LOG CABIN CHRONICLES

Canada's postal strike: crocodile tears?

Posted 11.23.18
FRED RYAN

SHAWVILLE, QC | News of the stalemate in the labour dispute at Canada Post includes an announcement that 550 tractor trailer loads of parcels are waiting across the country to be sorted and delivered. With the union applying pressure where it would be most effective -- at Canada Post's few centralized big sorting centres -- the labour dispute has become something more.

Whoops, shopping on line, ordering our once-local purchases from sweatshops around the world, doesn't work. No time saved! This backlog can't be delivered in time for Christmas, even with back-to-work. Canada Post might wonder if centralizing all at a few locations was such a great idea.

It sure isn't a great idea where I live, a small town in Quebec outside Gatineau/Aylmer. If I wish to send a Christmas card to the town down the road, twelve minutes away, that letter will be back-shipped to Ottawa, there sorted and shipped to Pembroke or Renfrew in Ontario, and from there shipped back over to my neighbour. Three days later, maybe four.

If that seems like an fool's way to deliver mail quickly, it tells us that efficiency isn't the prime motivation. These centralizations allowed for more automation, hence, fewer employees. There's CanPost management! And backward mail delivery!

Two considerations jump out from this mess.

First, that local stores may not be such a bad idea after all. How convenient is on-line shopping when instead of next-day delivery, our purchases can be shunted around the country to maximize automated sorting? Walking into a real shop with human beings to serve us suddenly seems like the efficient idea. We walk out with our gift purchases fifteen minutes later.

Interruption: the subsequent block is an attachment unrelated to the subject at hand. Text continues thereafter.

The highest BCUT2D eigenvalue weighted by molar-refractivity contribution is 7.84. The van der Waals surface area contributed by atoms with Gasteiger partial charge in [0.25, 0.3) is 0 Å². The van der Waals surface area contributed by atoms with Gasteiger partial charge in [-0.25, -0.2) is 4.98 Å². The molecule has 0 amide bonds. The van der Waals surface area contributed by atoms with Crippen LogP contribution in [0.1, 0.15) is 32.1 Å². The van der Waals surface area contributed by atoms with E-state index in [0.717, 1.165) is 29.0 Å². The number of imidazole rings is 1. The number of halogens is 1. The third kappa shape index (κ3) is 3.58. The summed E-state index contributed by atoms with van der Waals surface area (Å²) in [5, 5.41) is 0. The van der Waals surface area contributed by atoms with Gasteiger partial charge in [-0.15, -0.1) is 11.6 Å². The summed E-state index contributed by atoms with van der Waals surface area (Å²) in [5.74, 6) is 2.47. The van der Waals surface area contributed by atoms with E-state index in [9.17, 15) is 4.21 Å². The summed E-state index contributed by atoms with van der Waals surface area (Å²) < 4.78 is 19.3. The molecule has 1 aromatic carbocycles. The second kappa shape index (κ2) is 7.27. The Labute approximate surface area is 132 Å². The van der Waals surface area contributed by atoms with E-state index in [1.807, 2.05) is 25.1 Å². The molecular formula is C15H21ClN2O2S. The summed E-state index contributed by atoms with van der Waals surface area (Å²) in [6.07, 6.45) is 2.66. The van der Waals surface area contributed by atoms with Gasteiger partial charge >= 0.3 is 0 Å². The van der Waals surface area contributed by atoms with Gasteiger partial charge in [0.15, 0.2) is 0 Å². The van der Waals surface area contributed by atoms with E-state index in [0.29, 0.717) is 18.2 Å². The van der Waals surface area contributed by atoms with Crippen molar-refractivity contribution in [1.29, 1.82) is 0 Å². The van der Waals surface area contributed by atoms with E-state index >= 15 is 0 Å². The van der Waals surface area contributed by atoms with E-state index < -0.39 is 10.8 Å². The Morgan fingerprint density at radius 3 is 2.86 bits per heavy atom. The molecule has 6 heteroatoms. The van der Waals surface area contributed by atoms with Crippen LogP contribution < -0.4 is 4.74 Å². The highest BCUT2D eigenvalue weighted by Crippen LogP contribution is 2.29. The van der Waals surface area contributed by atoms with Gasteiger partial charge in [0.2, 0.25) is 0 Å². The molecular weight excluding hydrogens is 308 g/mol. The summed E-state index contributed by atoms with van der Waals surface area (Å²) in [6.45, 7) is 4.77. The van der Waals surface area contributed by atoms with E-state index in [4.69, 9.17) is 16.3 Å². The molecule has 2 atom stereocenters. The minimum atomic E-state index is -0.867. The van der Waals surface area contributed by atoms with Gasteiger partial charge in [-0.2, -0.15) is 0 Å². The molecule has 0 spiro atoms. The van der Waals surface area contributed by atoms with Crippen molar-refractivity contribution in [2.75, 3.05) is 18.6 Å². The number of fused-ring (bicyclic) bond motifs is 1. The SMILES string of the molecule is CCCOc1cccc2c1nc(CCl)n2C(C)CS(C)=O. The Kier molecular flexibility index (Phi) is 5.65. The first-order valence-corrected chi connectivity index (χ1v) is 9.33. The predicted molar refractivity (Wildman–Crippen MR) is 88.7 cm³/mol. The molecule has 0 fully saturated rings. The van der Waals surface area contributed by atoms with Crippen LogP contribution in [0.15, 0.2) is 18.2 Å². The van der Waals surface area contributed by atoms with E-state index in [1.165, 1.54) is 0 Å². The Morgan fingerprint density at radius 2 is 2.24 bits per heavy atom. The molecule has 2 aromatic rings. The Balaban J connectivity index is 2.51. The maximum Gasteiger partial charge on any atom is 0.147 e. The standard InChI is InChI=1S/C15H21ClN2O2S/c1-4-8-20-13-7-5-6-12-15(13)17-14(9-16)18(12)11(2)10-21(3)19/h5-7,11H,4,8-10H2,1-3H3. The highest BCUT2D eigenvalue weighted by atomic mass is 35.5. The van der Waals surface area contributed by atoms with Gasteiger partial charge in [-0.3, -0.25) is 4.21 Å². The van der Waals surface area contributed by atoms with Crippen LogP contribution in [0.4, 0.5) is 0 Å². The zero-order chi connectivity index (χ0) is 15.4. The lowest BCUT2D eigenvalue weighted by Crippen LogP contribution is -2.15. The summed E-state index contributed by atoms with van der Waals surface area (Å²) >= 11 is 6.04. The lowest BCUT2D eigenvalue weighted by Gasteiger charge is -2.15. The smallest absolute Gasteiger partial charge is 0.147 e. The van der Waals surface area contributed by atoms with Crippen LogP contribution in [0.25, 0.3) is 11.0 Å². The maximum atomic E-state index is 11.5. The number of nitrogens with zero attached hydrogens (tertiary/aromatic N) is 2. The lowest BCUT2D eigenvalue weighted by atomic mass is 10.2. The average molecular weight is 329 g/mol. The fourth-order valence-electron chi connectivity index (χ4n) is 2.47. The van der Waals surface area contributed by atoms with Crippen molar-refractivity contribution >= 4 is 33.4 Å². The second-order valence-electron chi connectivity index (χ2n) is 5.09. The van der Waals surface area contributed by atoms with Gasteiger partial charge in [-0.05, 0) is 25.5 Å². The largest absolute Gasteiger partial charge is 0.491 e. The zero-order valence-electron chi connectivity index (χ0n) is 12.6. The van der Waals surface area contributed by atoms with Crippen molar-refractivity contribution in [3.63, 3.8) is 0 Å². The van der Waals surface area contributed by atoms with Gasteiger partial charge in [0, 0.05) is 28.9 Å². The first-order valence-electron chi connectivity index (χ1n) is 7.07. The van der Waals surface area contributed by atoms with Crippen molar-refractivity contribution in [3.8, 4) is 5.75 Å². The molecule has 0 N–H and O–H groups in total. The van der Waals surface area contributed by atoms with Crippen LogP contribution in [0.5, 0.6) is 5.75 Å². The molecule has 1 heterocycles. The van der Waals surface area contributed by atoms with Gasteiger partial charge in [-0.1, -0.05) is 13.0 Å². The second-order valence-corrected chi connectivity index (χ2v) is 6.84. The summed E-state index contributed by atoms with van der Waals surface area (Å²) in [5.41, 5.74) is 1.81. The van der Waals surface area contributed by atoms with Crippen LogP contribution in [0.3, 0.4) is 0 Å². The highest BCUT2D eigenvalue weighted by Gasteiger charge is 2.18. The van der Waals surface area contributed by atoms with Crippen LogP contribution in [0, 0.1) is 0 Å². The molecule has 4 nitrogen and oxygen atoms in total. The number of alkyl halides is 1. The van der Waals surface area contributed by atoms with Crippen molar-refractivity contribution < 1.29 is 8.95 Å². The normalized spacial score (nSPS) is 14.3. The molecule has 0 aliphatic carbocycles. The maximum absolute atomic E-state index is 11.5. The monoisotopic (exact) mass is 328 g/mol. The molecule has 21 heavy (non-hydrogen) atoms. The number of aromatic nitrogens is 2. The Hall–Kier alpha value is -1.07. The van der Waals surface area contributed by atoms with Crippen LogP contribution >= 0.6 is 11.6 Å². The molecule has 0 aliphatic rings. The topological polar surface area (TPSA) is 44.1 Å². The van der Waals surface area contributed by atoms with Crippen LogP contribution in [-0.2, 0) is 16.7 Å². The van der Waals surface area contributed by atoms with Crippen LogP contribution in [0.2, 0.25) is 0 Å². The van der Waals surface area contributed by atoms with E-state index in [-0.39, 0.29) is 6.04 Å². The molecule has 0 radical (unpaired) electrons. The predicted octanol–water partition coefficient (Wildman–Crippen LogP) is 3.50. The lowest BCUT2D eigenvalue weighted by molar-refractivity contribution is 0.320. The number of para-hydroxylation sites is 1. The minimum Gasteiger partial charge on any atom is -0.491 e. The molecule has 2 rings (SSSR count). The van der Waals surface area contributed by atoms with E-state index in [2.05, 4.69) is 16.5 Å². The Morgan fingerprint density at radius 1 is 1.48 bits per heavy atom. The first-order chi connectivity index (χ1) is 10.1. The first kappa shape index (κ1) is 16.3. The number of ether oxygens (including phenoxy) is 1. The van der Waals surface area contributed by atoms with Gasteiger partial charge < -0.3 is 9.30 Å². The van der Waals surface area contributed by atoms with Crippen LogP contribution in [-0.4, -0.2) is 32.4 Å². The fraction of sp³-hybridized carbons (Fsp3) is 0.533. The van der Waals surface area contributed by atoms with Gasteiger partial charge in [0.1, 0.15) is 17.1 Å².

No need to list the benefits from a lot of local stores: jobs, secondary spending on support services, municipal tax revenues, summer employment for our kids, donations to clubs, sports teams, parades and municipal celebrations -- for starters. But it seems if we can save five bucks and shop in our pajamas, what else is more important? Who cares about communal consequences? Smart folks aren't we, smart citizens strangling our own communities ... and they tell us the internet is making humanity smarter?

I do hear friends complain about unions and managers unable to compromise, but why do we give this single dispute such power over our lives? Because we love convenience? That's worth a thought as we prepare our seasonal shopping.

The second consideration is media complaints about work stoppages. Aren't they are natural to a free market and to be expected? Especially when we learn that, apart from the six-figure earnings of CanPost's top-dog political appointees, all postal workers do not make top-of-the chart salaries, most face mandatory overtime, and a work load that has quadrupled with online parcel deliveries.

We ought also remind ourselves that union gains on an industrial scale raise everyone's standard of living, unionized or not. Each advance raises the earnings of all the employed, and their increased spending in turn benefits local businesses, in communities where we live.

We might reflect upon our own life-style choices, but through a community lens. Where and how we each spend our revenues have huge effects. The postal dispute is making that obvious. It's also pointing out a structural bottleneck in our economy, given the reach of our post office.

So are these complains more like crocodile tears?

john@johnmahoney.com




Copyright © 2018 Fred Ryan/Log Cabin Chronicles/11.23.18